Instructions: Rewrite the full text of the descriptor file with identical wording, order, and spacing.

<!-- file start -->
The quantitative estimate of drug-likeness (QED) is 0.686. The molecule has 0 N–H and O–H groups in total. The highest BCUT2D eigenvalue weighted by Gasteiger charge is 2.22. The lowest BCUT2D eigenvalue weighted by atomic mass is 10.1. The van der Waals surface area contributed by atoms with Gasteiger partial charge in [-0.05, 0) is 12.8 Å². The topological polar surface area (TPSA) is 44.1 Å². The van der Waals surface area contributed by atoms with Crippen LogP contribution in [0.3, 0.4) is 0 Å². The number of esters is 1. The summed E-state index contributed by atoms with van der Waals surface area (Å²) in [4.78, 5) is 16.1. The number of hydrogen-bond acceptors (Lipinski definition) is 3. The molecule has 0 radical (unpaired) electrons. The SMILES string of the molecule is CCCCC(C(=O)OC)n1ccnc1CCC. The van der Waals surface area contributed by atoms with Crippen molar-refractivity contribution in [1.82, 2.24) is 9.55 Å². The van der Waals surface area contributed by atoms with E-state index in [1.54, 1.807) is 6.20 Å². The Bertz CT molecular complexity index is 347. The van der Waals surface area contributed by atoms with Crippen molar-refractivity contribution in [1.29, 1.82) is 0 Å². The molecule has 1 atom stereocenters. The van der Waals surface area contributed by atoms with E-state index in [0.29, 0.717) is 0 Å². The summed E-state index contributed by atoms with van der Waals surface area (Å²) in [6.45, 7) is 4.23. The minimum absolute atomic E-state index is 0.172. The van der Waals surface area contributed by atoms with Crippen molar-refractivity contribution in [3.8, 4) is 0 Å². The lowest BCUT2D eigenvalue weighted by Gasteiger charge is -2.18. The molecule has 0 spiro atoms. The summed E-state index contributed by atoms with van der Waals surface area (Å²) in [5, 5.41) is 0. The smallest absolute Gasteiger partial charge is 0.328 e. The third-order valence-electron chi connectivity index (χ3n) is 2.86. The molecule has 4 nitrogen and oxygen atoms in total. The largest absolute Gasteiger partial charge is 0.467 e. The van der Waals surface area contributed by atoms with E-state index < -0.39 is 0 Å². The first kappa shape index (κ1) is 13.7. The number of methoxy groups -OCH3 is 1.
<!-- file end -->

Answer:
The quantitative estimate of drug-likeness (QED) is 0.686. The molecule has 0 N–H and O–H groups in total. The highest BCUT2D eigenvalue weighted by Gasteiger charge is 2.22. The lowest BCUT2D eigenvalue weighted by atomic mass is 10.1. The van der Waals surface area contributed by atoms with Gasteiger partial charge in [-0.05, 0) is 12.8 Å². The topological polar surface area (TPSA) is 44.1 Å². The van der Waals surface area contributed by atoms with Crippen LogP contribution in [0.3, 0.4) is 0 Å². The number of esters is 1. The summed E-state index contributed by atoms with van der Waals surface area (Å²) in [4.78, 5) is 16.1. The number of hydrogen-bond acceptors (Lipinski definition) is 3. The molecule has 0 radical (unpaired) electrons. The SMILES string of the molecule is CCCCC(C(=O)OC)n1ccnc1CCC. The van der Waals surface area contributed by atoms with Crippen molar-refractivity contribution in [1.82, 2.24) is 9.55 Å². The van der Waals surface area contributed by atoms with E-state index in [1.54, 1.807) is 6.20 Å². The Bertz CT molecular complexity index is 347. The van der Waals surface area contributed by atoms with Crippen molar-refractivity contribution in [1.29, 1.82) is 0 Å². The molecule has 1 atom stereocenters. The van der Waals surface area contributed by atoms with E-state index in [0.29, 0.717) is 0 Å². The summed E-state index contributed by atoms with van der Waals surface area (Å²) in [6.45, 7) is 4.23. The minimum absolute atomic E-state index is 0.172. The van der Waals surface area contributed by atoms with Crippen molar-refractivity contribution in [3.8, 4) is 0 Å². The lowest BCUT2D eigenvalue weighted by Gasteiger charge is -2.18. The molecule has 0 spiro atoms. The summed E-state index contributed by atoms with van der Waals surface area (Å²) in [5, 5.41) is 0. The smallest absolute Gasteiger partial charge is 0.328 e. The third-order valence-electron chi connectivity index (χ3n) is 2.86. The molecule has 4 nitrogen and oxygen atoms in total. The largest absolute Gasteiger partial charge is 0.467 e. The van der Waals surface area contributed by atoms with E-state index < -0.39 is 0 Å². The first kappa shape index (κ1) is 13.7. The number of methoxy groups -OCH3 is 1.